Full of good ideas: Insight into my internship as an Extracurricular Programme Project Officer

Cassidy Locke, LANS Extracurricular Programme Project Officer


Bs0u10e01 [CC BY-SA 4.0] via Wikimedia Commons

As I come into sight of the end of my internship, I can’t stop thinking, ‘I can’t believe how quickly these 8 weeks have gone.’  They’ve flashed by.

It was June when I started as the Liberal Arts and Natural Sciences intern. Already a student in this department I felt at ease very quickly and settled into my first task: collecting feedback from the other LAS students about the extracurricular programme that the department runs. 

So what is the extracurricular programme?  It runs alongside the academic element of LANS and is a series of trips to watch theatre, see dance, discuss film screenings, visit exhibitions.  Since it began, the department has found that students aren’t that engaged with it and they also have a tendency to sign up for things and then not turn up on the day.  My task? To increase engagement while decreasing no-shows.

I liked gathering my feedback – it involved Facebook conversations and coffees with my friends – and nearly everyone I spoke to was full of good ideas for next year and eager to share their thoughts.  Floating on the suggestions of my peers, I began to figure out a programme for next semester, struggling at times to sift through the wealth of events available to us in Birmingham. What opera would be best?  What performance at Stratford?

I balanced this with so many other tasks and focuses during my internship – another especially interesting part was developing links between LANS and cultural organisations in the city to see if any partnerships could emerge in the future, with a focus on the interaction between arts and sciences.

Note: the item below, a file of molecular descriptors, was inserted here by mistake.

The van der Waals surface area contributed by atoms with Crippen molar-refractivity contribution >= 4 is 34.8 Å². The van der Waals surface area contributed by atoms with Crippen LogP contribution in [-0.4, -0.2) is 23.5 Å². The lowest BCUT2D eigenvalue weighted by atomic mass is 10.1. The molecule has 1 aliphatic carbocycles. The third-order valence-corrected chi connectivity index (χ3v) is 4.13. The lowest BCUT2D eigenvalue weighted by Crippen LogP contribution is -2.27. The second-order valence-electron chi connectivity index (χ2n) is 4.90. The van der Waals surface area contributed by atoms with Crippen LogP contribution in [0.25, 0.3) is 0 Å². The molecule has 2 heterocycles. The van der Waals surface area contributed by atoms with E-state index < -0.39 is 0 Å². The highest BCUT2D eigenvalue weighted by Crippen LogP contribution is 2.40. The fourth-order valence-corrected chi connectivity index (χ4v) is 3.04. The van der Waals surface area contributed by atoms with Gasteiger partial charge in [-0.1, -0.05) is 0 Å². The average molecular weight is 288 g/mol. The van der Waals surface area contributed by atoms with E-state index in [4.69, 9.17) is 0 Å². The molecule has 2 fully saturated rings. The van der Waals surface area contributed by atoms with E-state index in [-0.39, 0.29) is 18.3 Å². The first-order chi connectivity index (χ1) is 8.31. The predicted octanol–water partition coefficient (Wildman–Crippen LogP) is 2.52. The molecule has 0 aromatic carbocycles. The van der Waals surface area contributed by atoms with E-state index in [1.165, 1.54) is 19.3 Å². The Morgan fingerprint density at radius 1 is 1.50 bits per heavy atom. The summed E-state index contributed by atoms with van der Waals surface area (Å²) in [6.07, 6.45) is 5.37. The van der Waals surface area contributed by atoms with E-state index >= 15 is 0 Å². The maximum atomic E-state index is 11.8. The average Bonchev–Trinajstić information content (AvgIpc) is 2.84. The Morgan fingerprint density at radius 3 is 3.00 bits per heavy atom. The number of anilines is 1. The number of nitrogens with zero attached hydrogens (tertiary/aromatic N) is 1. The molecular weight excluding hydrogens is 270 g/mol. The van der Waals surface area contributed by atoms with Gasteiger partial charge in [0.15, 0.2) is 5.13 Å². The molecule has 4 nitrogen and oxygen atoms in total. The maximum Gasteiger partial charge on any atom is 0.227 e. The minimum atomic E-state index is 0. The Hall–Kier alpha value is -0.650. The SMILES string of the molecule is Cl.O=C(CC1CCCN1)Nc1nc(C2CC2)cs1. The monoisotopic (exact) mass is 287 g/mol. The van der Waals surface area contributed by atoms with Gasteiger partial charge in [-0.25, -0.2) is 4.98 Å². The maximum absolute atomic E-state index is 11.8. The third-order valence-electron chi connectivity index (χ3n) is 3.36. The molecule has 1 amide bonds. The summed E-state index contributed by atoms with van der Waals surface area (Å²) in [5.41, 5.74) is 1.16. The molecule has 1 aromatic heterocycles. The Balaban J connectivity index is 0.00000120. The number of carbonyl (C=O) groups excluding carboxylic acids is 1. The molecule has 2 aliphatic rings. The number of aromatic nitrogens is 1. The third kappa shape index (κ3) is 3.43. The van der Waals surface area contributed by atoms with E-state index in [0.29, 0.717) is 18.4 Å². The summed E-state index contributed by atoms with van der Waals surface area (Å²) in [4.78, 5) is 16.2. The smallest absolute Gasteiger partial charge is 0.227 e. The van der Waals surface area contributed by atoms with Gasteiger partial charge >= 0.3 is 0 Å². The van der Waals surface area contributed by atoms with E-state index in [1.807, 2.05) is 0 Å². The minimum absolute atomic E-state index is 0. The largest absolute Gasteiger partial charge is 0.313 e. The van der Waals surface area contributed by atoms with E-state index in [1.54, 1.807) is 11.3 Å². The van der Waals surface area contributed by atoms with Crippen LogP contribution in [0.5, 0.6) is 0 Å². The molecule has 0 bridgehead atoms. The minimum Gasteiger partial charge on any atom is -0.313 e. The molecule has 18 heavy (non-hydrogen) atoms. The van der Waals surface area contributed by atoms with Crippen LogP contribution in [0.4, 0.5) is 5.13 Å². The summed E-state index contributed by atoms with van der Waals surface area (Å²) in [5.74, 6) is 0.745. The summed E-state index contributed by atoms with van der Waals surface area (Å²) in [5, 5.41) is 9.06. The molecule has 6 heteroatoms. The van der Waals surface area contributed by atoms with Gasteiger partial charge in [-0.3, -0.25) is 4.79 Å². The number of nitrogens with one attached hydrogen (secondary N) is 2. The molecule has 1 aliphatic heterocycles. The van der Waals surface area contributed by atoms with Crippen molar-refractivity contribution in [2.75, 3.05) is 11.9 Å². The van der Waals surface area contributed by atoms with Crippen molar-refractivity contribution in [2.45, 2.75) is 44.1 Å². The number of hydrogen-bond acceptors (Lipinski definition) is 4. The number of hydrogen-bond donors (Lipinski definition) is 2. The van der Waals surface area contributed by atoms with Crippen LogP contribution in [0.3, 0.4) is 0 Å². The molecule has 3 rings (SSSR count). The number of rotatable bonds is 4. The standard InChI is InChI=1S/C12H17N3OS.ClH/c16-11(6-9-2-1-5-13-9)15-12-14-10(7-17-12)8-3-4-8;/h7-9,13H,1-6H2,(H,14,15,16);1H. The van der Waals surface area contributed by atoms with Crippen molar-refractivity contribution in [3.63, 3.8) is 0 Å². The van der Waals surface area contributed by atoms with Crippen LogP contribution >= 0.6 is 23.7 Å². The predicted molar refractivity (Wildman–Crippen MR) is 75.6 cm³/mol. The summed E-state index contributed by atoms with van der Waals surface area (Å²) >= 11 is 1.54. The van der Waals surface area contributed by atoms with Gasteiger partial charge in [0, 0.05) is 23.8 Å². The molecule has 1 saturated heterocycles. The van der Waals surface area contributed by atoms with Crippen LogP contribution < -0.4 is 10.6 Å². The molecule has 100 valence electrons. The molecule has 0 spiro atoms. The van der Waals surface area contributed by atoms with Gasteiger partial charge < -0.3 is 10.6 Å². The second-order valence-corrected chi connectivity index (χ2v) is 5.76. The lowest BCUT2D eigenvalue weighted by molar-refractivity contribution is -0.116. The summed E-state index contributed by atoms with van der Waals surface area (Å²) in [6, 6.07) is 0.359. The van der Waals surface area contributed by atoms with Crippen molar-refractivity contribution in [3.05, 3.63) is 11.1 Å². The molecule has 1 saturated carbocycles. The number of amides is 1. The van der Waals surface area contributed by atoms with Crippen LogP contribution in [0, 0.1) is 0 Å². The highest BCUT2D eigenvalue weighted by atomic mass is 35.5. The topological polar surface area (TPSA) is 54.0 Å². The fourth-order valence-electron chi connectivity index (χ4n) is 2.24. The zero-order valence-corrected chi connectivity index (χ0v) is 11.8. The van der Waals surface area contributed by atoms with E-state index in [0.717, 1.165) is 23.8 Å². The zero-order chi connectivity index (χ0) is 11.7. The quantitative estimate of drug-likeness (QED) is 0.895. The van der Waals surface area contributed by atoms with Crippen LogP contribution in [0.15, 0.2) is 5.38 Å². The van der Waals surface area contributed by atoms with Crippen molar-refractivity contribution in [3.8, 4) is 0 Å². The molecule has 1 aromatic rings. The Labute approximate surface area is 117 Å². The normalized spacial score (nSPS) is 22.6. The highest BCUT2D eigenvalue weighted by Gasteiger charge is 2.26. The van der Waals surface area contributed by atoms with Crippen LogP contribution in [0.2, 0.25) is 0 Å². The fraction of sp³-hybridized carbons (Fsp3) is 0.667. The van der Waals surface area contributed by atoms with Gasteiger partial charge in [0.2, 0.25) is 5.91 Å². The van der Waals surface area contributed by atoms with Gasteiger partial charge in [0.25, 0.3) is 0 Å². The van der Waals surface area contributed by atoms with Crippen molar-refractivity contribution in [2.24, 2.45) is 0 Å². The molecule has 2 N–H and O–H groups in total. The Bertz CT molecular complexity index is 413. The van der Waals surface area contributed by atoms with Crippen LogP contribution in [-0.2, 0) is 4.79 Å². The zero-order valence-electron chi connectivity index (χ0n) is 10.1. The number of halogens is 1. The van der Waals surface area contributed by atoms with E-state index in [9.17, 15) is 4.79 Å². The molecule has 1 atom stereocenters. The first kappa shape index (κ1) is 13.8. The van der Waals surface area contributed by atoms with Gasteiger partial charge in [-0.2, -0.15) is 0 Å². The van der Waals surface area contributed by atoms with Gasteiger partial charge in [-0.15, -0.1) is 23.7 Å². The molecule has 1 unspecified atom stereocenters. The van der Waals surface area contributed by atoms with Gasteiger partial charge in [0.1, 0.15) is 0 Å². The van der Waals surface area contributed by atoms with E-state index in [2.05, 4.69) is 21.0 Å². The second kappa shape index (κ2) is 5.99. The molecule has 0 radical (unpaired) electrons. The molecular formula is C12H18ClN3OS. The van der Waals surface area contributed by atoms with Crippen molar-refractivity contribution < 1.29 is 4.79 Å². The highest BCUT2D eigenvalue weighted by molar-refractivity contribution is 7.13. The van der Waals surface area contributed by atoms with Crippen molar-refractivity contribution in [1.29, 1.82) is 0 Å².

I can honestly say that I have thoroughly enjoyed my internship and juggling all its different elements.  I liked having my own project to manage – I was terrified on the first day when Ruth, my manager, told me that she wasn’t going to stand over me and tell me what to do, but it didn’t take long before this became my favourite aspect of the role.  It meant that I really felt like a valued member of the team.  I wasn’t photocopying or doing basic admin; I really had my own project.

This project allowed me to gain insight into other departments in the uni and how it all works.  The internship has given me confidence in interviewing students, taking part in meetings, emailing, writing letters, reports, job descriptions and so much more.  It has picked up many strands of experience that I have from all over the place and wound them all together.

Careers Network put on Skills sessions, where I learnt that the only thing that has to be on your CV is your name and contact details, and I built a really strong relationship with my mentor who was there to help me out whenever I needed it.

I am so glad that I spent my summer doing this internship – it really is rare to have an internship that really does feel meaningful and independent while at the same time I have felt totally supported and valued.  I am so grateful to the department and Careers Network for this, and I can only hope that I have contributed as much to them as they have given to me.



About careersbham

Student Engagement Officer for Careers Network University of Birmingham

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